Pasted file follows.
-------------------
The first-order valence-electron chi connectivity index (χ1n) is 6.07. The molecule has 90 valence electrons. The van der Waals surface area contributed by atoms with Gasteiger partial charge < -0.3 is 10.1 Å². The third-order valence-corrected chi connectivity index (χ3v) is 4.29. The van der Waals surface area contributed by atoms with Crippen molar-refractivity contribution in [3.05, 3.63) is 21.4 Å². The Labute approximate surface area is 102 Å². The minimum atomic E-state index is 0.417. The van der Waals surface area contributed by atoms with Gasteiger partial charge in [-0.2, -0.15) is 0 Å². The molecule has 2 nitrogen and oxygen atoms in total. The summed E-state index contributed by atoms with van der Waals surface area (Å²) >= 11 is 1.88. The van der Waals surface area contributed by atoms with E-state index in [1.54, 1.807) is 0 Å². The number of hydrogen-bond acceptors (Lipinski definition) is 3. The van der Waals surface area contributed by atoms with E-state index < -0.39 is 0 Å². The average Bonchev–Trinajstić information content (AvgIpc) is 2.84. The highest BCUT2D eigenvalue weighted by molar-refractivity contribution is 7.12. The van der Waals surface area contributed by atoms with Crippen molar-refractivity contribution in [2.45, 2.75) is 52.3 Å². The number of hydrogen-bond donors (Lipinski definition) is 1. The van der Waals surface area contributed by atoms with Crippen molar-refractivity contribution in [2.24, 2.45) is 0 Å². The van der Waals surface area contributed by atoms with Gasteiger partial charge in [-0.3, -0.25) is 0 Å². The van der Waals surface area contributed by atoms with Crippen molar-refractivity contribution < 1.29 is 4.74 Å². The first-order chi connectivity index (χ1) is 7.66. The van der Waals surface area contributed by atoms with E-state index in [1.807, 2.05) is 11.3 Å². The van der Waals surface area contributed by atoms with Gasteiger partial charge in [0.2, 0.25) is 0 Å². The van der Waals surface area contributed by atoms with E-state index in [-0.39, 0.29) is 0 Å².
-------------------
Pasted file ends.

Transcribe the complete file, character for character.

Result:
The first-order valence-electron chi connectivity index (χ1n) is 6.07. The molecule has 90 valence electrons. The van der Waals surface area contributed by atoms with Gasteiger partial charge < -0.3 is 10.1 Å². The third-order valence-corrected chi connectivity index (χ3v) is 4.29. The van der Waals surface area contributed by atoms with Crippen molar-refractivity contribution in [3.05, 3.63) is 21.4 Å². The Labute approximate surface area is 102 Å². The minimum atomic E-state index is 0.417. The van der Waals surface area contributed by atoms with Gasteiger partial charge in [-0.2, -0.15) is 0 Å². The molecule has 2 nitrogen and oxygen atoms in total. The summed E-state index contributed by atoms with van der Waals surface area (Å²) >= 11 is 1.88. The van der Waals surface area contributed by atoms with E-state index in [1.54, 1.807) is 0 Å². The number of hydrogen-bond acceptors (Lipinski definition) is 3. The van der Waals surface area contributed by atoms with E-state index < -0.39 is 0 Å². The average Bonchev–Trinajstić information content (AvgIpc) is 2.84. The highest BCUT2D eigenvalue weighted by molar-refractivity contribution is 7.12. The van der Waals surface area contributed by atoms with Crippen molar-refractivity contribution in [2.45, 2.75) is 52.3 Å². The number of hydrogen-bond donors (Lipinski definition) is 1. The van der Waals surface area contributed by atoms with Crippen molar-refractivity contribution in [2.24, 2.45) is 0 Å². The van der Waals surface area contributed by atoms with Gasteiger partial charge in [-0.3, -0.25) is 0 Å². The van der Waals surface area contributed by atoms with Crippen molar-refractivity contribution < 1.29 is 4.74 Å². The first-order chi connectivity index (χ1) is 7.66. The van der Waals surface area contributed by atoms with E-state index in [1.807, 2.05) is 11.3 Å². The van der Waals surface area contributed by atoms with Gasteiger partial charge in [0.2, 0.25) is 0 Å². The van der Waals surface area contributed by atoms with E-state index in [-0.39, 0.29) is 0 Å².